If you could answer these questions I'd be really grateful. My basic concern is which direction I should take regarding my future career. Any insights into the same would be appreciated.



Nov 24, 12 7:46 am

Guys, any help out there, please

Nov 26, 12 2:59 am
vado retro

short answers for you...


1. You should only attend an naab certified school. Any certified school will have this information on its website.

2. Yes. You need to attend an naab certified school.

3. If you want to be an architect go to architecture school.

Nov 26, 12 4:16 pm


1. Benefit of holding a license varies.  Most licensed architects do not stamp drawings, unless they are either owners or principals at firms, usually due to limit to the firm’s liability insurance coverage.  This generally holds true for all sizes of firms, but there are exceptions.  One gets increased credibility and recognition (and in some cases becomes more valuable or hirable, because you can now be billed at higher rate to clients) when one become licensed.  In general, bigger firms encourage licensing more and small firms care less.  Oh, did I mention you are not allowed to introduce yourself as an “architect” until you become licensed…  There are a great many past posts on the value (or lack thereof) of licensing.

2. I don’t know anyone holding M.S.Arch, and am confused as to the purpose and meaning of such a degree.  My understanding is that it’s usually NOT an NAAB accredited professional degree?  It’s also usually shorter (1 year vs. 2 years for an M.Arch).  So my assumption is that it would be less respected.  But I really haven’t heard of that degree all that much.  Understand that starting salary is not really tied to the degree you hold in this profession (in US).  Much will depend on how well you present yourself (communication, professionalism, portfolio, other capabilities, etc. etc.).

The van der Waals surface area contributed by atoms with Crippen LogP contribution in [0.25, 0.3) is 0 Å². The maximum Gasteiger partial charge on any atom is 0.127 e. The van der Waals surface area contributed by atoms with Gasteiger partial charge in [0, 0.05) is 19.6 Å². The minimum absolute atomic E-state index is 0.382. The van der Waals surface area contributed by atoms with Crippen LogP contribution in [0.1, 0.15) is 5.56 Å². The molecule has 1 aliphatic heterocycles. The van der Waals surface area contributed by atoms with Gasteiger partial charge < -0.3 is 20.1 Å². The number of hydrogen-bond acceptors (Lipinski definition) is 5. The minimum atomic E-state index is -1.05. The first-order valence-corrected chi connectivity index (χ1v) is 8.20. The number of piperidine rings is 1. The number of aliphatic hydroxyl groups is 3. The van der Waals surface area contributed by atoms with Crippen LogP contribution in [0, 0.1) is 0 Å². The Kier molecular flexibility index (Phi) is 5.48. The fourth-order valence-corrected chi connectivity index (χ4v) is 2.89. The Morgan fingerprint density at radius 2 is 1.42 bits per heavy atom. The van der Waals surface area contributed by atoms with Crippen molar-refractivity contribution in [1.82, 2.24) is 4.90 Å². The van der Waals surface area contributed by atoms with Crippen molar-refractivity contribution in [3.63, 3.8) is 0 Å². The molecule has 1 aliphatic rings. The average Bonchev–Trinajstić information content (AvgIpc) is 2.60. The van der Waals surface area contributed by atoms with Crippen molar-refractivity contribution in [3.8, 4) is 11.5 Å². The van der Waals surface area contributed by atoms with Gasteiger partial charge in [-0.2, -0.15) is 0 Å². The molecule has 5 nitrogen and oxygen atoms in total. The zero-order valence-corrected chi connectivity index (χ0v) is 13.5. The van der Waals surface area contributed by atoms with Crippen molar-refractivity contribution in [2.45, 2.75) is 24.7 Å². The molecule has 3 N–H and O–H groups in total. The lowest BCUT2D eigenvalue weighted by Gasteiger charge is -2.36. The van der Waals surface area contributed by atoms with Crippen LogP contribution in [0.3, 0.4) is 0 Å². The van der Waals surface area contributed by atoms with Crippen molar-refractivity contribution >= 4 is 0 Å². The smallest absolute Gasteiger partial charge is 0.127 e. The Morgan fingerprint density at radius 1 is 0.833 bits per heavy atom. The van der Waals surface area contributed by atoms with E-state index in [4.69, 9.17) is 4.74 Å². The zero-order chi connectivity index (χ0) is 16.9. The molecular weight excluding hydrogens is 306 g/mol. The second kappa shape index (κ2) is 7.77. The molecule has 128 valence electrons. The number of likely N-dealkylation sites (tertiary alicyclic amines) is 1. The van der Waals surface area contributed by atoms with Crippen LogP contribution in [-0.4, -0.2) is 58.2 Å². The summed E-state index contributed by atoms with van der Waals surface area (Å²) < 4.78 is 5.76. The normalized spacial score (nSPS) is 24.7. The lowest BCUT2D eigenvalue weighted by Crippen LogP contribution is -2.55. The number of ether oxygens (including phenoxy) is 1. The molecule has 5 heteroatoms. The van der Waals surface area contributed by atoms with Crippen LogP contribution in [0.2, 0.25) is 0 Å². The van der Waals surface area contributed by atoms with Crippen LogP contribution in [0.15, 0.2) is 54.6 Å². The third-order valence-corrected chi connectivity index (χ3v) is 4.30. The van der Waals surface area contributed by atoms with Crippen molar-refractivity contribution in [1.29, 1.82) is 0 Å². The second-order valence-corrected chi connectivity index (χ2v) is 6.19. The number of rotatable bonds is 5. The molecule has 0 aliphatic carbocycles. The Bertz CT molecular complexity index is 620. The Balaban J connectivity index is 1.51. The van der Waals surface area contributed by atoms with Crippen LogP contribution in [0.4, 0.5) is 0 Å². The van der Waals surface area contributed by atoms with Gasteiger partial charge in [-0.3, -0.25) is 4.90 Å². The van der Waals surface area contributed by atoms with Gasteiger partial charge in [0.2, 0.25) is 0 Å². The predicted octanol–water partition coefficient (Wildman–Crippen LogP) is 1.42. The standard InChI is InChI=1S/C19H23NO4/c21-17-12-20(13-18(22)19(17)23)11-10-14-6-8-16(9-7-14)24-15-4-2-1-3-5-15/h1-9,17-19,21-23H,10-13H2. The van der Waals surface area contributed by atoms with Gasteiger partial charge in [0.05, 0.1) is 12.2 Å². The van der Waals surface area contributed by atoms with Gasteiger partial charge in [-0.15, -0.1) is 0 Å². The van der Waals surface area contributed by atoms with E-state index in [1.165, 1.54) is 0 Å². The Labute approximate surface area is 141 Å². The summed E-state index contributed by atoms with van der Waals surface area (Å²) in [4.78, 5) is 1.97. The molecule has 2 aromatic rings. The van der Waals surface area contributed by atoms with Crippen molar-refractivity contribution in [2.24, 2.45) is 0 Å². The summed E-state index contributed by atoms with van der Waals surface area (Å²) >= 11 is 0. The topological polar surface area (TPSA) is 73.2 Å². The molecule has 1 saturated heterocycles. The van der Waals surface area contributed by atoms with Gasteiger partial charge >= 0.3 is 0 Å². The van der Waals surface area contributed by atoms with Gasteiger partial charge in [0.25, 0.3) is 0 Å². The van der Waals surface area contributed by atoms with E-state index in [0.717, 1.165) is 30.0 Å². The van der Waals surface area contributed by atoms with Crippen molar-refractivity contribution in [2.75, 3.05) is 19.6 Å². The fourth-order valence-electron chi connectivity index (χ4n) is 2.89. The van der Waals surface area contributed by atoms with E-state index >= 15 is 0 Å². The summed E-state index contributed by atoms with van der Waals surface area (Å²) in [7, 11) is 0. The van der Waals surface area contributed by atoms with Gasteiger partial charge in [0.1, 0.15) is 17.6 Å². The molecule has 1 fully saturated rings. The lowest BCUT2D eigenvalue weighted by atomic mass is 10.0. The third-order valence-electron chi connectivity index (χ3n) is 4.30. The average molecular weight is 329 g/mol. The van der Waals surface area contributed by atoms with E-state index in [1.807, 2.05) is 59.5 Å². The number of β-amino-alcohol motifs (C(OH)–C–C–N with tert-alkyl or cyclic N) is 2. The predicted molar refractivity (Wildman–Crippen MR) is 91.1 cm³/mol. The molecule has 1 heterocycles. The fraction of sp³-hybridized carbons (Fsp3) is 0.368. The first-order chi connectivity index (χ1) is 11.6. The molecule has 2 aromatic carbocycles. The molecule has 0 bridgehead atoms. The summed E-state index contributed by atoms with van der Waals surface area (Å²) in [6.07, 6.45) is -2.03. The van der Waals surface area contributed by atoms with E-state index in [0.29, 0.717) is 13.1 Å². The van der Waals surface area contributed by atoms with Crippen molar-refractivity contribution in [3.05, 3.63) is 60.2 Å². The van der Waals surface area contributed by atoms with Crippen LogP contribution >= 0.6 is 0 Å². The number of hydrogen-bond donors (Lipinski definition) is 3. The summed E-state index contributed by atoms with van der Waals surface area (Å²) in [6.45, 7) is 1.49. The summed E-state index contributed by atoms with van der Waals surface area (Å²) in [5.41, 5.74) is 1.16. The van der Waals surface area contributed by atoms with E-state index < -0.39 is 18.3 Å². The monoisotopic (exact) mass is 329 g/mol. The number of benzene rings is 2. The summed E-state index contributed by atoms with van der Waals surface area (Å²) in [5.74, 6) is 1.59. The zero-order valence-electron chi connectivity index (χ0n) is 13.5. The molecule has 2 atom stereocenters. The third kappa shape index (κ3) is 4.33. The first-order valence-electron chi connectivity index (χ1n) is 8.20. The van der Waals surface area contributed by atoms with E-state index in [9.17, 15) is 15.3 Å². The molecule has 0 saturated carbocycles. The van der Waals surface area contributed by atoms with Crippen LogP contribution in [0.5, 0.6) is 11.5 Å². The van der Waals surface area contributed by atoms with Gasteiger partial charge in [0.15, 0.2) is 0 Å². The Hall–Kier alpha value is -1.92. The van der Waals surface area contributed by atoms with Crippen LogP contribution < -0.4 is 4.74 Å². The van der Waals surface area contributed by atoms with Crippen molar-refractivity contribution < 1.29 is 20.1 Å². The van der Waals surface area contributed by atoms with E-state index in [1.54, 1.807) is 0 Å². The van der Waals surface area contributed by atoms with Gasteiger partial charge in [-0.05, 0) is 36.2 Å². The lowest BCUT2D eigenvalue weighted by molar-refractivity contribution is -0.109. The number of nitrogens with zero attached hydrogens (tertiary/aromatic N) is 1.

Nov 26, 12 5:05 pm


I just came across this thread. I've applied to various master's programs this year in the US - both MS Arch and M.Arch. Amal, could you share your experience with me cos I have the same questions regarding my final choice. I'm very interested in an MS Arch (from Michigan/Taubman college) given the specialization opportunities and the research track offered. But I'm wondering if it will hamper my prospects after graduation as compared to an M.Arch. Please advise. Thanks in advance!

Feb 14, 16 12:25 pm

"The Master of Science in Architecture Design and Research (M.S.) is an advanced, post-professional degree in architecture offered by the University of Michigan Taubman College of Architecture and Urban Planning and the Rackham Graduate School."

Not accredited.

"University of Michigan's Taubman College graduate degree in architecture is open to students who have already earned pre-professional undergraduate degrees in architecture (2-year) as well as those who received undergraduate degrees in a subject other than architecture (3-year)."



The former will leave you eligible for license only in states that allow a path to licensure via the workplace. The latter satisfies the educational path to licensure that still requires work experience, but is much more commonly accepted by the states.


More info:

Feb 15, 16 11:47 am